and r8,i8

Definition at line 208 of file jitter.h.


#define ANDid ( r32,
i32 )

Value:

if (r32 == EAX){
emitm(&stream, 0x25, 1);
emitm(&stream, i32, 4);}
else{
emitm(&stream, 0x81, 1);
emitm(&stream, 7 << 5 | r32, 1);
emitm(&stream, i32, 4);}

and r32,i32

Definition at line 214 of file jitter.h.


#define ANDrd ( dr32,
sr32 )

Value:

emitm(&stream, 0x23, 1);
emitm(&stream, 3 << 6 | (dr32 & 0x7) << 3 | sr32 & 0x7, 1);

and dr32,sr32

Definition at line 224 of file jitter.h.


#define AX 0


Definition at line 50 of file jitter.h.


#define BL 3


Definition at line 62 of file jitter.h.


#define BP 5


Definition at line 55 of file jitter.h.


#define BSWAP ( dr32 )

Value:

emitm(&stream, 0xf, 1);
emitm(&stream, 0x19 << 3 | dr32 , 1);

bswap dr32

Definition at line 144 of file jitter.h.


#define BX 3


Definition at line 53 of file jitter.h.


#define CL 1


Definition at line 60 of file jitter.h.


#define CMPid ( dr32,
i32 )

Value:

if (dr32 == EAX){
emitm(&stream, 0x3d, 1);
emitm(&stream, i32, 4);}
else{
emitm(&stream, 0x81, 1);
emitm(&stream, 0x1f << 3 | (dr32 & 0x7), 1);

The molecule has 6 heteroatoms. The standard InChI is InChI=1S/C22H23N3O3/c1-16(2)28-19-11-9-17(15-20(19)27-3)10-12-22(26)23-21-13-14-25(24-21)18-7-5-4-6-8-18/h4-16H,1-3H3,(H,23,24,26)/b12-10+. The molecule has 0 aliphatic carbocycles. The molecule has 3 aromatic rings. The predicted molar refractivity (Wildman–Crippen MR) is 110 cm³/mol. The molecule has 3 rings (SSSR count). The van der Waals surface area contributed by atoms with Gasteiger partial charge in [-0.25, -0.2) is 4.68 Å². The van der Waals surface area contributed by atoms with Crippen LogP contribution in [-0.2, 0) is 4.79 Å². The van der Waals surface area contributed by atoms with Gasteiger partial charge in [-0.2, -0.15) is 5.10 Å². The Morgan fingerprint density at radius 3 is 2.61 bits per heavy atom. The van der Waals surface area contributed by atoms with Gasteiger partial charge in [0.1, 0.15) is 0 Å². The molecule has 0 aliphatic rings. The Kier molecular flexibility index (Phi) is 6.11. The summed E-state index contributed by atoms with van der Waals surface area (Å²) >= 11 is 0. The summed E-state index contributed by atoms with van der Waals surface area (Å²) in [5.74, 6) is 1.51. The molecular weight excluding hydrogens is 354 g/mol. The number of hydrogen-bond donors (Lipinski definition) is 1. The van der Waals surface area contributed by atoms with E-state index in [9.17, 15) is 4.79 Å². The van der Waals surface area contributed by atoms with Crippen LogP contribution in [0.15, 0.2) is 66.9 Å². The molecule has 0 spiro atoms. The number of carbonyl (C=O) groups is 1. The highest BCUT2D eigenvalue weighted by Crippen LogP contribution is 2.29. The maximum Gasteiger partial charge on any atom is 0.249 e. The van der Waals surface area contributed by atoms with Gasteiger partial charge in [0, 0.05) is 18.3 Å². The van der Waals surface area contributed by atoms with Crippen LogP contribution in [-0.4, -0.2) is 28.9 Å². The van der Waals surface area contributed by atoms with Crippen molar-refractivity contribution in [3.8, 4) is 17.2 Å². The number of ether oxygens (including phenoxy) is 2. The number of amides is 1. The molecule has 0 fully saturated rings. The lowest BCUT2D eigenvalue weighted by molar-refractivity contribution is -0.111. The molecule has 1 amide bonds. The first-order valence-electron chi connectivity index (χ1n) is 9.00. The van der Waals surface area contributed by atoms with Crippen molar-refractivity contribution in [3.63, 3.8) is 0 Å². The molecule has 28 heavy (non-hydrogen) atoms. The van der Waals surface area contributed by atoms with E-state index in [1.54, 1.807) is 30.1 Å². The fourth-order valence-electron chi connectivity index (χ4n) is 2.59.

emitm(&stream, i32, 4);}

cmp dr32,i32

Definition at line 282 of file jitter.h.


#define CMPodd ( dr32,
sr32,
off )

Value:

emitm(&stream, 3 << 4 | 3 | 1 << 3, 1);
emitm(&stream, 1 << 6 | (dr32 & 0x7) << 3 | sr32 & 0x7, 1);
emitm(&stream, off, 1);

cmp dr32,sr32[off]

Definition at line 271 of file jitter.h.


#define CMPrd ( dr32,
sr32 )

Value:

emitm(&stream, 0x3b, 1);
emitm(&stream, 3 << 6 | (dr32 & 0x7) << 3 | sr32 & 0x7, 1);

cmp dr32,sr32

Definition at line 277 of file jitter.h.


#define CX 1


Definition at line 51 of file jitter.h.


#define DI 7


Definition at line 57 of file jitter.h.


#define DIVrd ( r32 )

Value:

emitm(&stream, 0xf7, 1);
emitm(&stream, 15 << 4 | (r32 & 0x7), 1);

div r32

Definition at line 203 of file jitter.h.


#define DL 2


Definition at line 61 of file jitter.h.


#define DX 2


Definition at line 52 of file jitter.h.


#define EAX 0


Definition at line 41 of file jitter.h.


#define EBP 5


Definition at line 46 of file jitter.h.


#define EBX 3


Definition at line 44 of file jitter.h.


#define ECX 1


Definition at line 42 of file jitter.h.


#define EDI 7


Definition at line 48 of file jitter.h.


#define EDX 2


Definition at line 43 of file jitter.h.


#define ESI 6


Definition at line 47 of file jitter.h.